It’s a good idea to set aside money for unexpected expenses — at least enough to cover three to six months’ worth of expenses. A savings account, on the other hand, is the best place to save your emergency fund.
Similarly, you may be in the process of putting money aside to achieve certain objectives, such as purchasing a home, starting a business, or going on a dream vacation, among others. A savings account is a fantastic location to put money down for those kinds of goals as well.
Keeping your money in a savings account has the advantage of earning interest on your deposits while also avoiding the chance of losing any of your capital, as is the case when investing in a brokerage account.
However, you may be wondering whether the interest earned on your savings account is taxable — and the answer may not be what you were hoping for.
The Internal Revenue Service (IRS) receives a portion of everything.
Any money you earn is money that the Internal Revenue Service (IRS) would like to tax you on. In the same way that you are obligated to pay taxes on the income you earn from your job (whether it is full-time employment or side hustle), you are also expected to pay taxes on the interest income you receive.
Not only that but interest income is taxed at the same rate as ordinary income, which means it is taxed at the same rate as your normal paycheck. Income from certain forms of investments is taxed at a lower rate than other sorts of income, such as qualifying dividends that you would receive if you hold dividend-paying stocks.
Keeping track of your interest income
A bank is required to present you with a tax form detailing your interest payments for the year if you earn more than $10 in interest from a particular bank in a given year. The form is called 1099-INT, and you’ll either receive it in the mail or have access to it when you check into your account to see what you’ve earned.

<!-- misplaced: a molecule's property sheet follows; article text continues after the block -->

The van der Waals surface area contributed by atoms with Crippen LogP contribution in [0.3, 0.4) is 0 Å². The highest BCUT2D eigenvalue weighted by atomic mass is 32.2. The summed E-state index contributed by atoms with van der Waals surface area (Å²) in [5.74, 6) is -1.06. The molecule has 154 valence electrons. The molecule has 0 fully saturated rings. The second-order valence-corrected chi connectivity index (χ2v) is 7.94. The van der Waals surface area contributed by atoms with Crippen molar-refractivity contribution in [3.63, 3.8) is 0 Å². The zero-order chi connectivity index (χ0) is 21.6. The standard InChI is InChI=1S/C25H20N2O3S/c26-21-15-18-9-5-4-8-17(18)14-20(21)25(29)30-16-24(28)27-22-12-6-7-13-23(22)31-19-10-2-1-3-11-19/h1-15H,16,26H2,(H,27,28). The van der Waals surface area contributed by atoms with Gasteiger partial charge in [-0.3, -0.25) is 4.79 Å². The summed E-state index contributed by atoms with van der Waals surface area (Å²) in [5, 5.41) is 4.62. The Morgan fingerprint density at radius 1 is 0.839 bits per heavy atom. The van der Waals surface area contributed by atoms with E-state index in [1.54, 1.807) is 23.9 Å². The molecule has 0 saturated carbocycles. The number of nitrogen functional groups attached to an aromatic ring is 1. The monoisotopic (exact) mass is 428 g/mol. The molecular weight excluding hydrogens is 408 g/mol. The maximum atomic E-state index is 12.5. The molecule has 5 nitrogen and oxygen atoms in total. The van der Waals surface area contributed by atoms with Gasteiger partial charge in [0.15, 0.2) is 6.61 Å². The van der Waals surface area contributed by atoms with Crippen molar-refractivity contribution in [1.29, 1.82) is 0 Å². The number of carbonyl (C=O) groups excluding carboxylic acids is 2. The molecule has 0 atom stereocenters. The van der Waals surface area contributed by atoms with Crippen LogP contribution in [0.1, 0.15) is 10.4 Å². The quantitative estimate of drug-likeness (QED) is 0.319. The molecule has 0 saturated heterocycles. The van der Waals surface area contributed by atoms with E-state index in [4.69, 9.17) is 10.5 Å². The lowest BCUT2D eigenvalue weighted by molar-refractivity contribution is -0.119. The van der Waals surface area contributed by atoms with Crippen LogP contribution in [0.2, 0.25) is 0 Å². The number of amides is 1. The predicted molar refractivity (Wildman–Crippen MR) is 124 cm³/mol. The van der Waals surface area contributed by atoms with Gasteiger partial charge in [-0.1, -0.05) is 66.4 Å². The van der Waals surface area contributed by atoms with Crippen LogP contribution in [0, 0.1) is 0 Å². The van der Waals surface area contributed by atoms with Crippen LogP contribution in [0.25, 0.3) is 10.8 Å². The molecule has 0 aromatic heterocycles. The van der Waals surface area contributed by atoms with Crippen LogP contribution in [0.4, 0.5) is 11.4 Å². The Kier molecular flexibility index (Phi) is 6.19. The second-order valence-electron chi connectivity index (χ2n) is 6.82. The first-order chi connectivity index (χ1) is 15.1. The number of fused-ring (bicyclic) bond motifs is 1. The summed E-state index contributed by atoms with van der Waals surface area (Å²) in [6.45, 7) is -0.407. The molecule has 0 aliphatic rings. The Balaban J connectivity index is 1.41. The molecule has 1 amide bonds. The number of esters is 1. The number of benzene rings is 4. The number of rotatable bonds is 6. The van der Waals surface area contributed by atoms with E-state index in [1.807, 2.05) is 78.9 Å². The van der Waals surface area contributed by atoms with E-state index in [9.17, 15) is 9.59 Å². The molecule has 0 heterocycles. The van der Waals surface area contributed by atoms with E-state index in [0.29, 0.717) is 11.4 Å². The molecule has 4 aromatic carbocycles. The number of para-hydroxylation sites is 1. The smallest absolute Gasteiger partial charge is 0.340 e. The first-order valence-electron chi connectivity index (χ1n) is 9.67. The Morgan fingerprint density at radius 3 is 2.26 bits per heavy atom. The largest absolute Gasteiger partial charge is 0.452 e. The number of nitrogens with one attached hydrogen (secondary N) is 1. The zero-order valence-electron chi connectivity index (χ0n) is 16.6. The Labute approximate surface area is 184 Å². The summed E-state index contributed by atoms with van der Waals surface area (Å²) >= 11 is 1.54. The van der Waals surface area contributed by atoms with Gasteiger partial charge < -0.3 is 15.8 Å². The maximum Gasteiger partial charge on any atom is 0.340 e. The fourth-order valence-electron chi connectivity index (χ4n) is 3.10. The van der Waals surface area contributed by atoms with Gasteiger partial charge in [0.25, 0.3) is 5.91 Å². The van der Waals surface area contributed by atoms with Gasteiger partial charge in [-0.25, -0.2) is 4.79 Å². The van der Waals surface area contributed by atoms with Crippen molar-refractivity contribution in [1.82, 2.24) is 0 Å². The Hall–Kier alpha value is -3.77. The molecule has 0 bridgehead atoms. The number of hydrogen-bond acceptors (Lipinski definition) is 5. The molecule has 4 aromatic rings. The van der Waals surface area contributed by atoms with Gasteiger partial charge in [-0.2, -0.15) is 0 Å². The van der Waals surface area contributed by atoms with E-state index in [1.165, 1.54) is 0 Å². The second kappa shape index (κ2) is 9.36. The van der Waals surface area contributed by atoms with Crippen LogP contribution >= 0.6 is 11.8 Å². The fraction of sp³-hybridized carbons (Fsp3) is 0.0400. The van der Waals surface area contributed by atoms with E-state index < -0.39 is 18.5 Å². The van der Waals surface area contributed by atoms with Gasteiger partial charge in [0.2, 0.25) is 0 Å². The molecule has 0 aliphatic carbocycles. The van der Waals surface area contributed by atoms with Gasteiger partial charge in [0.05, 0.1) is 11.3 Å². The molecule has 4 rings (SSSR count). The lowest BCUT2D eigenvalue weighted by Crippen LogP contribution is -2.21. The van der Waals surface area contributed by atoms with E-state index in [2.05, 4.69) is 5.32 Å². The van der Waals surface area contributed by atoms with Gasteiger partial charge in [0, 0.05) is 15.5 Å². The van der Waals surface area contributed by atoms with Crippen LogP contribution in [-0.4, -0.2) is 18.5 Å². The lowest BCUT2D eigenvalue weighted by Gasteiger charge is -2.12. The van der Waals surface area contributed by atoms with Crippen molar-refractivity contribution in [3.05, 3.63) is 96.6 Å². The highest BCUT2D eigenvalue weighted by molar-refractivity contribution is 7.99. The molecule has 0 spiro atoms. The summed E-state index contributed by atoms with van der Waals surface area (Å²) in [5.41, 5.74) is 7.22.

In any case, even if you do not receive a 1099-INT, you are still required to report and pay taxes on your interest income, regardless of how insignificant the amount is.
It will be necessary for you to enter into your account and total up your interest payments in that scenario. The overall amount of activity might be summarized elsewhere by your bank, but if not, you’ll have to read through your statements month by month to figure out how much money you’ve spent.
If you’re thinking to yourself, “Wow, that’s a lot of labor for a small amount of money,” you’re not alone in your thinking. The reality is that if you earned less than $10 in interest, you’re probably looking at another $2 or $3 in the IRS’s pocket, at the very most. Unfortunately, it’s a duty that you’re still responsible for fulfilling.
What about other types of accounts that pay interest?
You might prefer to store your money in a certificate of deposit in order to earn a higher interest rate than you would receive from a standard savings account. In addition, interest is considered income, and it must be reported to the Internal Revenue Service.
In addition, if you have a checking account that pays interest, you’ll be required to disclose it to the Internal Revenue Service (IRS). At the end of the day, interest is interest, regardless of where it originates, and the Internal Revenue Service (IRS) will inevitably want a piece of the action.